Lewy Body Dementia is named for the scientist Friedrich H. Lewy, who, in 1900, discovered these abnormal protein deposits (bodies) in the brain. They disrupt its normal functioning, including perception, thinking, and behavior. LBD strikes each person differently, and the symptoms can fluctuate from hour-to-hour and day-to-day.

Symptoms may include impaired cognition, attention, and alertness; well-formed, detailed, recurring hallucinations; hallucinations of touch and hearing; visuospatial abnormalities; and loss of consciousness and falls. They may also include REM sleep behavior disorder (RBD), in which the patient may act out his dreams while sleeping.

Caregivers for people with Parkinson’s disease and RBD should, first and foremost, take care of themselves, both physically and mentally. It’s a huge task and responsibility. Don’t be afraid to ask for support from family, friends, and from your community. You can find a lot of information about both diseases, and where to get help, in the references below and by visiting Healthline.

Leslie Vandever is a professional journalist and freelance writer with more than 25 years of experience. She lives in the foothills of Northern California.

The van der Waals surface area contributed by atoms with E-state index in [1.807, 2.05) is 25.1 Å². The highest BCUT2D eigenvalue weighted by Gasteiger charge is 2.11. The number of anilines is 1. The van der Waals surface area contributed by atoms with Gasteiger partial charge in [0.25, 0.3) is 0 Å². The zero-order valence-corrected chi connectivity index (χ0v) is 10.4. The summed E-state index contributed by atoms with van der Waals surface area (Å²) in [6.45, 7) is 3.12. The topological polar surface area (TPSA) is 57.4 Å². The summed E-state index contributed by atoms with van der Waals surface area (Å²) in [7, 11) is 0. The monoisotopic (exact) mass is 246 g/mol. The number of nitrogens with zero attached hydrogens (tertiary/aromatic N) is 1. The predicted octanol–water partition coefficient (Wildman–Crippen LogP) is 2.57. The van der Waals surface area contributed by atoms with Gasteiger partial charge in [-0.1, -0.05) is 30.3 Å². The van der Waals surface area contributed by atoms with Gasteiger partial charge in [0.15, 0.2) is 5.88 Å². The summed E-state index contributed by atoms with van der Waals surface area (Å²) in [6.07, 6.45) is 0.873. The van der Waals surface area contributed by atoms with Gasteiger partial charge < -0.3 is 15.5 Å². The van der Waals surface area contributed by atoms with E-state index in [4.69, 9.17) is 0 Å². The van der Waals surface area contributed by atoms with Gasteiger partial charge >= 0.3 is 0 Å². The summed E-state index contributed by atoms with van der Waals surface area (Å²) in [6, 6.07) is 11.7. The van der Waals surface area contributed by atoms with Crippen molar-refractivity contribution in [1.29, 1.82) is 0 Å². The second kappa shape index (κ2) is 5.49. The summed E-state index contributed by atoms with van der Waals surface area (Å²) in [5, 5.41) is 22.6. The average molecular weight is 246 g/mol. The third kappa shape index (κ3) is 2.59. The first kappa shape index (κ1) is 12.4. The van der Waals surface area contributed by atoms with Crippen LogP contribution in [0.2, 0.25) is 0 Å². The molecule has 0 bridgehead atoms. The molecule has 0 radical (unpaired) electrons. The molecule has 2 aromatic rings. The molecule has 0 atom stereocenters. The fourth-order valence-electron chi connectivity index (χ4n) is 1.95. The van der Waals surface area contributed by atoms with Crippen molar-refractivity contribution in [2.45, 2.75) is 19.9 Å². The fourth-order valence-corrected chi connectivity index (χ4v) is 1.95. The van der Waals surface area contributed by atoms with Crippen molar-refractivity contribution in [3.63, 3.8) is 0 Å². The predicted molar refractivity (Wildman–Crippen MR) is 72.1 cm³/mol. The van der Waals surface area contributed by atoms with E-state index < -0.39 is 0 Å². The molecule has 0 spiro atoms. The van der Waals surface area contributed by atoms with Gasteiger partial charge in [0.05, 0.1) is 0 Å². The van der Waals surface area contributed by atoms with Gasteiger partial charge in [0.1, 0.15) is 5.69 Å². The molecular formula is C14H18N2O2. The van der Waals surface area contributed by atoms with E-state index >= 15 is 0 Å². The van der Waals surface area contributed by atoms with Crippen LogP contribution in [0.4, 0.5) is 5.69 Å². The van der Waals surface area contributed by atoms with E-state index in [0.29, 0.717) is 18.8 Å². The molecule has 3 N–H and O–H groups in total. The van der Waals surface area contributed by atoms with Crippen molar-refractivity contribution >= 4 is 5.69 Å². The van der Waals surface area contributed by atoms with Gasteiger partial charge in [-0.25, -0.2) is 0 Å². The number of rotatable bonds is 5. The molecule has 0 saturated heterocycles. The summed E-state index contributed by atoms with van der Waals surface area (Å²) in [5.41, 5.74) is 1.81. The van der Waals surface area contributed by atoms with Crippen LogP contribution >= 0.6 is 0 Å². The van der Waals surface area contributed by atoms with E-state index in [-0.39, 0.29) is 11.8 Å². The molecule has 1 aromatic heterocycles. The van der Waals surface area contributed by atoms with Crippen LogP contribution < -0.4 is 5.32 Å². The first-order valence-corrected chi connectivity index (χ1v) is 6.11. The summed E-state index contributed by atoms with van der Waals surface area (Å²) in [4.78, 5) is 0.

• Coping with Dementia: Advice for Caregivers. (n.d.) Parkinson’s Disease Foundation. Retrieved on July 17, 2014 from
• Caring for Someone with Parkinson’s. (n.d.) Parkinson’s UK. Retrieved on July 17, 2014 from
• Dementia and Parkinson’s. (n.d.) Parkinson’s UK. Retrieved on July 17, 2014 from
• Parkinson’s Disease and Parkinson’s Dementia. (n.d.) Retrieved on July 17, 2014 from
• Whitlock, C. 5 Caregiving Tips for Lewy Body Dementia. (2013, March 15) National Parkinson Foundation. Retrieved on July 17, 2014 from—On-The-Blog/March-2013/5-Caregiving-Tips-for-Lewy-Body-Dementia
• Parkinson’s Disease. (2014, May 28) Mayo Clinic. Retrieved on July 17, 2014 from
• NINDS Parkinson’s Disease Information Page. (2014, July 14) National Institute of Neurological Disorders and Stroke. National Institutes of Health. Retrieved on July 17, 2014 from
• What Causes Parkinson’s? (n.d.) The Michael J. Fox Foundation for Parkinson’s Disease. Retrieved on July 17, 2014 from
• What is LBD? (n.d.) Lewy Body Dementia Association, Inc. Retrieved on July 18, 2014 from

3 Comments (+add yours?)

  1. Pam Garlick
    Aug 19, 2014 @ 13:34:15

    Wow! Thanks for this. I’m still waiting for approval from my insurance to approve a DAT Scan to see if I have Parkinson’s or not. I’m being treated, but a few doctors say I don’t look like I have it. I hope they are right. But then the question, why the symptoms?

    Thanks for the article



    • Bobbi Carducci
      Aug 19, 2014 @ 14:07:35

      I don’t know what your symptoms are but when I first started asking if my father-in-law had Parkinson’s his doctors said no. He had a lot of the symptoms and a family history that included a sister who had it. I hope you find out soon what is causing your symptoms and that, in this case, the doctors are right.



  2. domain
    Oct 16, 2014 @ 11:04:04

    Good way of telling, and good article to obtain information on the